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  • Immunity Index

  • A Novel
  • De : Sue Burke
  • Lu par : Chloe Dolandis
  • Durée : 10 h et 49 min
  • 1,0 out of 5 stars (1 notation)

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Immunity Index

De : Sue Burke
Lu par : Chloe Dolandis
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    Description

    Sue Burke, author of Semiosis and Interference, gives listeners a new near-future, hard SF novel. Immunity Index blends Orphan Black with Contagion in a terrifying outbreak scenario.

    In a US facing growing food shortages, stark inequality, and a growing fascist government, three perfectly normal young women are about to find out that they share a great deal in common. 

    Their creator, the gifted geneticist Peng, made them that way - before such things were outlawed. 

    Rumors of a virus make their way through an unprotected population on the verge of rebellion, only to have it turn deadly. 

    As the women fight to stay alive and help, Peng races to find a cure - and the cover-up behind the virus. 

    A Macmillan Audio production from Tor Books

    Sue Burke spent many years working as a reporter and editor for a variety of newspapers and magazines before writing her critically acclaimed Semiosis. A Clarion workshop alumnus, Burke has published more than 30 short stories in addition to working extensively as a literary translator. She lives in Chicago. 

    ©2021 Sue Burke (P)2021 Macmillan Audio

    Commentaires

    “Prescient and powerful, this is a gut-punch of a book...Sue Burke only gets better and better. She is a genuine if unsung hero of our genre.” (Seanan McGuire, author of A Killing Frost)

    “Riveting world building by a rising star of science fiction.” (David Brin) 

    Ce que les auditeurs disent de Immunity Index

    Moyenne des évaluations utilisateurs. Seuls les utilisateurs ayant écouté le titre peuvent laisser une évaluation.
    Global
    • 1 out of 5 stars
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    Interprétation
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    Commentaires - Veuillez sélectionner les onglets ci-dessous pour changer la provenance des commentaires.

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    • Global
      2 out of 5 stars
    • Interprétation
      4 out of 5 stars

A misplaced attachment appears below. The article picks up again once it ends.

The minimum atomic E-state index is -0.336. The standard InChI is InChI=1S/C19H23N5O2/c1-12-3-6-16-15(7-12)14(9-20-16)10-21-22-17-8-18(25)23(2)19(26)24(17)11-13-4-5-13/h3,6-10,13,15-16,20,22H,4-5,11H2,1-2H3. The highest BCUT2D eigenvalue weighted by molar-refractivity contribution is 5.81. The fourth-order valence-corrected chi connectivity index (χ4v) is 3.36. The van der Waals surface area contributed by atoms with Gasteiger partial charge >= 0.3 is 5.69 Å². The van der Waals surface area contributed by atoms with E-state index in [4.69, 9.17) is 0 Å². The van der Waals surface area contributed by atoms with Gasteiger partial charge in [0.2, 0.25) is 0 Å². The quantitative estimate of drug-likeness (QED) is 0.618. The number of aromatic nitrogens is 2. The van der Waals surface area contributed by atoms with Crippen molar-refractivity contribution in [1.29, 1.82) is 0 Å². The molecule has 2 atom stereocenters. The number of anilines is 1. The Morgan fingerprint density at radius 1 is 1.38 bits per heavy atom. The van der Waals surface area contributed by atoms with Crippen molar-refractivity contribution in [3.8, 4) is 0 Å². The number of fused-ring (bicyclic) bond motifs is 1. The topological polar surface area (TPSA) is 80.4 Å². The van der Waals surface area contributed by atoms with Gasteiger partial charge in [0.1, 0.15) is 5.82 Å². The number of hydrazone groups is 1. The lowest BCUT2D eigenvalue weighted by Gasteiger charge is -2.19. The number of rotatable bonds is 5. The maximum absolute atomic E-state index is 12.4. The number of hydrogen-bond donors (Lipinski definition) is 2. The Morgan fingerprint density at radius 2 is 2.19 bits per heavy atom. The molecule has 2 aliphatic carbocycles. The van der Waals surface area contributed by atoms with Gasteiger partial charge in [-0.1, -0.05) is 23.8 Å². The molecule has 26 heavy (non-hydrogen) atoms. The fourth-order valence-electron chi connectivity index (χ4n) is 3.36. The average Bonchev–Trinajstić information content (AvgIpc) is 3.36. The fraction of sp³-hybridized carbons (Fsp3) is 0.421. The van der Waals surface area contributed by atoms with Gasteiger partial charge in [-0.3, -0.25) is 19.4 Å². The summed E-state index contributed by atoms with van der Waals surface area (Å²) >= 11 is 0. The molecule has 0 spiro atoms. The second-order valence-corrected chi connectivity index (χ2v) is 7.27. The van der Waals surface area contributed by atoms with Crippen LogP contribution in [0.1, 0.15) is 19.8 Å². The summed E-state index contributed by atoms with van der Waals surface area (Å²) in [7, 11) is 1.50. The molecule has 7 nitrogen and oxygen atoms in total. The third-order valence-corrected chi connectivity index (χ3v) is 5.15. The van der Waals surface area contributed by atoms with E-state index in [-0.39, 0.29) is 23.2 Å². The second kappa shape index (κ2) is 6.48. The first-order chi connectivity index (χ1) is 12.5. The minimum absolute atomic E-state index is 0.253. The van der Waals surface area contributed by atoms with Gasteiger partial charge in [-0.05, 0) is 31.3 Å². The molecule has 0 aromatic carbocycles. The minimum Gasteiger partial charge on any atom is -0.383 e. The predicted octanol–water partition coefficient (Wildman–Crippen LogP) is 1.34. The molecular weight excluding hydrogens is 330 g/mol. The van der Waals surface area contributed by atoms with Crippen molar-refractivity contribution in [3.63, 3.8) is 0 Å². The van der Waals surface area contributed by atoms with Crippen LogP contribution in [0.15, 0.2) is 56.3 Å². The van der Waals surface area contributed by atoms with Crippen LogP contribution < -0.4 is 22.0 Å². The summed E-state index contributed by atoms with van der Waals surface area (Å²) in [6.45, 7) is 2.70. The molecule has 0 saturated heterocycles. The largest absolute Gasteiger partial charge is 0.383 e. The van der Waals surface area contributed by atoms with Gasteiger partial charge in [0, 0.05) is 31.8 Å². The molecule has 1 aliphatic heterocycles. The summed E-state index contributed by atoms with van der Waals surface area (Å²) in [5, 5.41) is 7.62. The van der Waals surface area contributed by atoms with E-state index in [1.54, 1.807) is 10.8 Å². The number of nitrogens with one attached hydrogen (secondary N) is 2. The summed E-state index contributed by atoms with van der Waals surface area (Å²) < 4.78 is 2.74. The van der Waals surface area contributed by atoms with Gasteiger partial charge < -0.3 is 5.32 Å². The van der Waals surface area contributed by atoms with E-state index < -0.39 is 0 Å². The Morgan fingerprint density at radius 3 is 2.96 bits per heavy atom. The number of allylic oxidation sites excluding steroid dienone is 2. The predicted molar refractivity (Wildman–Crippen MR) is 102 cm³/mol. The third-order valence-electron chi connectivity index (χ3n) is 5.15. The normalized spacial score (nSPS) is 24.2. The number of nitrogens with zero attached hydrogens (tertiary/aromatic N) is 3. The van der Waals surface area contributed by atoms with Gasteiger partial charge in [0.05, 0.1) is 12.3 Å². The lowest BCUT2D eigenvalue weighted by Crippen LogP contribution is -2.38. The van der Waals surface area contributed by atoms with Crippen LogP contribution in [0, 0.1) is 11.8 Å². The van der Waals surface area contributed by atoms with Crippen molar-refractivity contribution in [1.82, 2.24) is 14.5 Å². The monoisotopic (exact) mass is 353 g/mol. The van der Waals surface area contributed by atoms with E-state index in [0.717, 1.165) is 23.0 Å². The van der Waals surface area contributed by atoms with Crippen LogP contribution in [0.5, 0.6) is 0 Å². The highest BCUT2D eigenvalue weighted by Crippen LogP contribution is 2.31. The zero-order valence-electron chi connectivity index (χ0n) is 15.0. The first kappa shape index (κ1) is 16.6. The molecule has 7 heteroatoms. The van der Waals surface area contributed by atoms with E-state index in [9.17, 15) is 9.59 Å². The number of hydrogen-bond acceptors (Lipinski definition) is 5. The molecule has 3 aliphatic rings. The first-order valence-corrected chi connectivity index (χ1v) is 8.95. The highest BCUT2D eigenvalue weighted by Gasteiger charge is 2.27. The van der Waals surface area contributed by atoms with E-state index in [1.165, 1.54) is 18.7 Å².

• Histoire
      2 out of 5 stars
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    • Matthew
    • 04/06/2021

    Boring, unoriginal thinly veiled social commentary

    Bought this because I greatly enjoyed her other books, which were original and had nice bit of hard sci fi. This has neither. It's not terrible, just quite a letdown from her other work.

    1 personne a trouvé cela utile

    • Global
      4 out of 5 stars
    • Interprétation
      4 out of 5 stars
    • Histoire
      4 out of 5 stars
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    • Matt Orienter
    • 15/05/2021

    Wish fulfillment... just not mine

    This was a very good story. I got invested in the characters, and the eerily-believable future setting is reminiscent of recent William Gibson titles. It was satisfying along numerous dimensions, many of which are topical right now. I imagine M Burke got a lot of pleasure in how she conveyed certain concepts and archetypes.

    What this book is NOT--and I'm not saying anywhere that the material represents otherwise--is a follow-up to the Semiosis Duology. Don't expect the content to bend the way you think about consciousness, community, or communications.

    The performance here was good. I would have liked a LITTLE more differentiation between the voices of the protagonists, but I recognize that the similarity is exactly the point of the story.

    In summary, if you understand this genre you will probably like this title.

    1 personne a trouvé cela utile

    • Global
      4 out of 5 stars
    • Interprétation
      2 out of 5 stars
    • Histoire
      4 out of 5 stars
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    • Laurie
    • 11/12/2022

    Rocked me from page one!!

    Burke did a great job with this book - much of it resonated with the protestor/baby boomer in me. If anything brings it down, it’s the reader - she didn’t differentiate between the voices enough, and gave no pause when starting a new narrator/speaker. The geneticist was almost a parody of the bad guys from old cartoons.